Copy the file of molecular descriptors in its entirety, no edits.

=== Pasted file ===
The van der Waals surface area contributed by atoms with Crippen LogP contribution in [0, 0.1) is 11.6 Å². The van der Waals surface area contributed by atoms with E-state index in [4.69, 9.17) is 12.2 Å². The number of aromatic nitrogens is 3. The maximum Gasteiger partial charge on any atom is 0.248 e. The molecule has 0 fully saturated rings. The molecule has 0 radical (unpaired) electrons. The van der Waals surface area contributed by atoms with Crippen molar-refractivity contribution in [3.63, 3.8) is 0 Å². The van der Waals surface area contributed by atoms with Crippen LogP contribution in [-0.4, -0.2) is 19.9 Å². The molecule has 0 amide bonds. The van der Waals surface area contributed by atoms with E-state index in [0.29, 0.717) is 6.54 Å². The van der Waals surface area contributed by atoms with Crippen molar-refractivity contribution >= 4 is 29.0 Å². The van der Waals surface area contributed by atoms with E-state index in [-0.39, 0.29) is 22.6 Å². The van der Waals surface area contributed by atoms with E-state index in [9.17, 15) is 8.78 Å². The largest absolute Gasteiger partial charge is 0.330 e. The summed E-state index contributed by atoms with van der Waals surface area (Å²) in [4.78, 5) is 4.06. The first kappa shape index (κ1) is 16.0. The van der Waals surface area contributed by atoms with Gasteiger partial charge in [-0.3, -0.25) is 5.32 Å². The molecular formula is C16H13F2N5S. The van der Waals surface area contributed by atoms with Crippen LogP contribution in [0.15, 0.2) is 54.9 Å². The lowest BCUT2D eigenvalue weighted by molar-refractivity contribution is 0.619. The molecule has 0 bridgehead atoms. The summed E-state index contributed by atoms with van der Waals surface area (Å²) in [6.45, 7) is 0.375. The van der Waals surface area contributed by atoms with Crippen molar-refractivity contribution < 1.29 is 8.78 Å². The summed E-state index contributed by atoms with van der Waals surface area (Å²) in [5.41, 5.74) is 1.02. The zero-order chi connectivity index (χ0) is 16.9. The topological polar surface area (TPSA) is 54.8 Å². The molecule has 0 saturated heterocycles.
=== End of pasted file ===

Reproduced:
The van der Waals surface area contributed by atoms with Crippen LogP contribution in [0, 0.1) is 11.6 Å². The van der Waals surface area contributed by atoms with E-state index in [4.69, 9.17) is 12.2 Å². The number of aromatic nitrogens is 3. The maximum Gasteiger partial charge on any atom is 0.248 e. The molecule has 0 fully saturated rings. The molecule has 0 radical (unpaired) electrons. The van der Waals surface area contributed by atoms with Crippen molar-refractivity contribution in [3.63, 3.8) is 0 Å². The van der Waals surface area contributed by atoms with Crippen LogP contribution in [-0.4, -0.2) is 19.9 Å². The molecule has 0 amide bonds. The van der Waals surface area contributed by atoms with E-state index in [0.29, 0.717) is 6.54 Å². The van der Waals surface area contributed by atoms with Crippen molar-refractivity contribution >= 4 is 29.0 Å². The van der Waals surface area contributed by atoms with E-state index in [-0.39, 0.29) is 22.6 Å². The van der Waals surface area contributed by atoms with E-state index in [9.17, 15) is 8.78 Å². The largest absolute Gasteiger partial charge is 0.330 e. The summed E-state index contributed by atoms with van der Waals surface area (Å²) in [4.78, 5) is 4.06. The first kappa shape index (κ1) is 16.0. The van der Waals surface area contributed by atoms with Gasteiger partial charge in [-0.3, -0.25) is 5.32 Å². The molecular formula is C16H13F2N5S. The van der Waals surface area contributed by atoms with Crippen LogP contribution in [0.15, 0.2) is 54.9 Å². The lowest BCUT2D eigenvalue weighted by molar-refractivity contribution is 0.619. The molecule has 0 bridgehead atoms. The summed E-state index contributed by atoms with van der Waals surface area (Å²) in [6.45, 7) is 0.375. The van der Waals surface area contributed by atoms with Crippen molar-refractivity contribution < 1.29 is 8.78 Å². The summed E-state index contributed by atoms with van der Waals surface area (Å²) in [5.41, 5.74) is 1.02. The zero-order chi connectivity index (χ0) is 16.9. The topological polar surface area (TPSA) is 54.8 Å². The molecule has 0 saturated heterocycles.